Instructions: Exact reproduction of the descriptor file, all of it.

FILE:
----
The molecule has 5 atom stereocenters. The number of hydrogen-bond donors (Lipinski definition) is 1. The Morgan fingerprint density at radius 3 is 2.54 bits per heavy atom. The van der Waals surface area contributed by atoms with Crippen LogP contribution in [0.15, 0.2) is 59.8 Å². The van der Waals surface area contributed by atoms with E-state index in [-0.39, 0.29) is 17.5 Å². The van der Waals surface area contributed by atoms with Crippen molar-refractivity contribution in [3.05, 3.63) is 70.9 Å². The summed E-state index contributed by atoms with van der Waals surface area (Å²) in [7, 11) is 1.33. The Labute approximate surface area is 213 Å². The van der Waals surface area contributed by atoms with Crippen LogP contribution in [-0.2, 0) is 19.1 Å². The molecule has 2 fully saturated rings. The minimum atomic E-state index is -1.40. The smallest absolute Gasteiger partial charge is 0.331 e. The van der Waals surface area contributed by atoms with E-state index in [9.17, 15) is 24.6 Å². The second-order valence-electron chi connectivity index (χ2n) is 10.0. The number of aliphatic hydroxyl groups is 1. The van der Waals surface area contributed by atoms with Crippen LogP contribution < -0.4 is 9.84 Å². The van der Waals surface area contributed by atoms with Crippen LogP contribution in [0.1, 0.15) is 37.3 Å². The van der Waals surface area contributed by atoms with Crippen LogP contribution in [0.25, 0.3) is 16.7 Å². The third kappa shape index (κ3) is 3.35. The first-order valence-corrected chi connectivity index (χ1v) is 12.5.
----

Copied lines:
The molecule has 5 atom stereocenters. The number of hydrogen-bond donors (Lipinski definition) is 1. The Morgan fingerprint density at radius 3 is 2.54 bits per heavy atom. The van der Waals surface area contributed by atoms with Crippen LogP contribution in [0.15, 0.2) is 59.8 Å². The van der Waals surface area contributed by atoms with E-state index in [-0.39, 0.29) is 17.5 Å². The van der Waals surface area contributed by atoms with Crippen molar-refractivity contribution in [3.05, 3.63) is 70.9 Å². The summed E-state index contributed by atoms with van der Waals surface area (Å²) in [7, 11) is 1.33. The Labute approximate surface area is 213 Å². The van der Waals surface area contributed by atoms with Crippen LogP contribution in [-0.2, 0) is 19.1 Å². The molecule has 2 fully saturated rings. The minimum atomic E-state index is -1.40. The smallest absolute Gasteiger partial charge is 0.331 e. The van der Waals surface area contributed by atoms with E-state index in [9.17, 15) is 24.6 Å². The second-order valence-electron chi connectivity index (χ2n) is 10.0. The number of aliphatic hydroxyl groups is 1. The van der Waals surface area contributed by atoms with Crippen LogP contribution < -0.4 is 9.84 Å². The van der Waals surface area contributed by atoms with Crippen LogP contribution in [0.1, 0.15) is 37.3 Å². The van der Waals surface area contributed by atoms with Crippen LogP contribution in [0.25, 0.3) is 16.7 Å². The third kappa shape index (κ3) is 3.35. The first-order valence-corrected chi connectivity index (χ1v) is 12.5.